Sporadic Conjunction of Mars and Venus with Moon on July 12, 13
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Sporadic Conjunction of Mars and Venus with Moon on July 12, 13

July 12, 2021

By Dr. S.A. Mohan Krishna, Amateur Astronomer

In a celestial event termed ‘planetary conjunction,’ Mars and Venus are expected to be 0.5 degrees apart as observed from Earth, though they are truly further apart. Many astronomy and space-related organisations, observatories, planetariums, observational astronomers and astronomy connoisseurs/ aficionados have stated that the conjunction will also include the Earth’s Moon coming close to 

within four degrees of the planets. The three-celestial-body conjunction can be observed in the sky from July 8 till July 13 for anyone who wants to catch the apparent coming closer of Mars and Venus. They are expected to move away progressively after July 13.

The year 2021 has been very favourable for planets to line up gracefully and exhibit their exquisiteness and sumptuousness. Venus, Mars, Jupiter and Saturn have been dominating since 2020 and have experienced closer encounter with planet Earth. 

Skywatchers are in for an astronomical extravagance as two of Earth’s neighbouring planets, Mars and Venus, are expected to come closest to each other in the sky on July 12-13. The moon will also pass closest to the two planets on July 12. This will be perceptible to the naked eye and can be witnessed in the western horizon under clear weather conditions just after Sunset.

The most celebrated planets, Jupiter and Saturn, were closest to each other in the sky on Dec. 21, 2020 appeared only a tenth of a degree apart. They remained in close alignment for a few days and were effortlessly evident to the naked eye when looking toward the southwest just after Sunset. Great conjunction of 2020 marked the first time in nearly 800 years since the planets aligned at night and astronomy enthusiasts were able to witness this rare celestial spectacle. 

The planetary orbits of Saturn and Jupiter brought these planets into alignment once every 20 years or so, 2020 marked the first time since 1623 that the two gas giants have passed this close to one another. The conjunction on July 16, 1623 was not conspicuous to skywatchers on much of the Earth because of its location in the night sky, so the last time the event was discernible was on March 5, 1226. The date of the planetary conjunction was determined by the stipulated positions of the gas giants — Jupiter, Saturn and the Earth in their trajectory around the Sun, while the date of the solstice is determined by the tilt of Earth.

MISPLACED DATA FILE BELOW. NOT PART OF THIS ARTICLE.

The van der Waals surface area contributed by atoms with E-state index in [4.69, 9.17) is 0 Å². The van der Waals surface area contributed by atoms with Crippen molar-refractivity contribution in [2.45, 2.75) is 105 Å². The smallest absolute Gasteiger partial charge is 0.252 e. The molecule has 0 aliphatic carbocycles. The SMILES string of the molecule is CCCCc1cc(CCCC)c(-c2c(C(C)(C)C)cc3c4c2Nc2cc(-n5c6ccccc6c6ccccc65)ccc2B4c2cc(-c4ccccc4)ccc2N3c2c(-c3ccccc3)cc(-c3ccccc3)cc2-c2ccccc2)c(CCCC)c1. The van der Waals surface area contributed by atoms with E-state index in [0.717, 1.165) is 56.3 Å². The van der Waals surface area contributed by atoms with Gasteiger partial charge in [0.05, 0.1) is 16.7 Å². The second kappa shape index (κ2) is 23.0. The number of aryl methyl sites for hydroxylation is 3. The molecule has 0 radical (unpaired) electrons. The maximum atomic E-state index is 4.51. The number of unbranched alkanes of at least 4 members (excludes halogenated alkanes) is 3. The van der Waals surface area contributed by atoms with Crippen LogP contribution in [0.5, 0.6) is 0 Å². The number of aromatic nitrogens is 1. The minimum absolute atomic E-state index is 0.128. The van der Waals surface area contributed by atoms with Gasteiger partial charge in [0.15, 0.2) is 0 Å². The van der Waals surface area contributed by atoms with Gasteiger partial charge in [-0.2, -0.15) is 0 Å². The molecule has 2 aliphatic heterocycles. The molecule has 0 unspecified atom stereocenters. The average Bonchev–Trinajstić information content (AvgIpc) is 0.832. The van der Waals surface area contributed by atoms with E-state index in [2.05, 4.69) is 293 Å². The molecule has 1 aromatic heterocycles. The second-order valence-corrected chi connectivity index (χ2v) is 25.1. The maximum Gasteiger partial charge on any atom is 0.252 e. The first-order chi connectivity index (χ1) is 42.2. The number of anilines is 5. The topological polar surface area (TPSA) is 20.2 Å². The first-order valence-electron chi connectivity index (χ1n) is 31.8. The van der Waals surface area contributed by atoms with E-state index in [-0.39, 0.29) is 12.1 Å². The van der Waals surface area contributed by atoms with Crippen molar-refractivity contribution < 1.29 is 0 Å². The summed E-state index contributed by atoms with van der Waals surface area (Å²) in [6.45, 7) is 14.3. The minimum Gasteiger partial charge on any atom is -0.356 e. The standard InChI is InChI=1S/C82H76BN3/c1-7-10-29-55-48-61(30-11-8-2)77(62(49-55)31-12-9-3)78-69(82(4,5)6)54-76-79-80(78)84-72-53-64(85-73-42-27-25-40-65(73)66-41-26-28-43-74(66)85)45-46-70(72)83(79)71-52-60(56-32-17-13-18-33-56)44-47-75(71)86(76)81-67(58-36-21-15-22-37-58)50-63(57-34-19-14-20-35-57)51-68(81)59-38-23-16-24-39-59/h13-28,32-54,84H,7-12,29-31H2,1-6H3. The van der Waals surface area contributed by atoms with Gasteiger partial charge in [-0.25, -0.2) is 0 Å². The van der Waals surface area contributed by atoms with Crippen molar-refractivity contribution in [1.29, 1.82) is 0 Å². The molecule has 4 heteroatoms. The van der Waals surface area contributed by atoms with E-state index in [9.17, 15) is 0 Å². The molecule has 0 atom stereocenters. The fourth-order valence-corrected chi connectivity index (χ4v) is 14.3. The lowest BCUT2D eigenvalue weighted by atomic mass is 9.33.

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In a celestial event termed ‘planetary conjunction,’ Mars and Venus are expected to be 0.5 degrees apart as observed from Earth, though they are truly further apart. Many astronomy and space-related organisations, observatories, planetariums, observational astronomers and astronomy connoisseurs/ aficionados have stated that the conjunction will also include the Earth’s Moon coming close to within four degrees of the planets. The three-celestial-body conjunction can be observed in the sky from July 8 till July 13 for anyone who wants to catch the apparent coming closer of Mars and Venus. They are expected to move away progressively  after July 13.

The planetary alignment will be observable only from Earth. It can be viewed from anywhere in India in clear skies. Both planets can be spotted aligned in the same frame through telescopes or binoculars. The angles of the paths are set to be slightly different for northern parts of India. In astronomy, a conjunction occurs when any two astronomical objects such as asteroids, moons, planets and stars seem to be close together in the sky, as observed from Earth.

The Moon’s thin crescent will hover near the planetary pair the two previous evenings, offering striking views to astrophotographers with clear western skies. On the evening of 11th July, Venus will lie 5.5° southeast of the ultra-thin crescent Moon (5 percent illuminated), which will set about 90 minutes after the Sun. The planets themselves will appear just 1° apart, a distance that is nearly cut in half the following evening. On 12th July, Venus will stand just over 7° west of the 10-percent-illuminated Moon, which sets coarsely two and a quarter hours after the Sun. It will be its usual dazzling self, shining at apparent magnitude –3.9. Mars, unfortunately, will be quite a bit fainter, glowing at magnitude 1.8. That means Venus will be 190 times brighter than Mars, so we will have to let twilight dwindle some for us to be able to spot the red planet. Both celestial objects lie in the constellation Leo the Lion.

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The refulgent planet Venus and red planet Mars remain fixtures of the early evening sky throughout July 2021. Venus will be blazing away in western sky some 40 to 45 minutes (or sooner) after Sunset. Mars won’t pop out in the purlieu of Venus until dusk gives way to nightfall. Mars starts out the month above Venus and ends the month below Venus. Day by day, Venus climbs upward, away from the setting Sun. Day by day, Mars sinks downward, toward the setting Sun. The lunar crescent helps to guide to Venus and Mars at dusk/ nightfall from July 11 to 14. Unpretentiously bright Mars is objectively easy to see in a dark sky. But it might be hard to spot Mars next to Venus from mid-and-far northern latitudes, where these two worlds set before nightfall. The next Venus-Mars conjunction will occur on Feb. 22, 2024. On that date, 38’ will separate the pair, which will lie in Capricornus in the morning sky, 26° west of the Sun. In order to see a pairing between Venus and Mars as close as the one this month, we will have to wait until May 11, 2034. So, do not forget to see to this planetary conjunction on July 12-13. 

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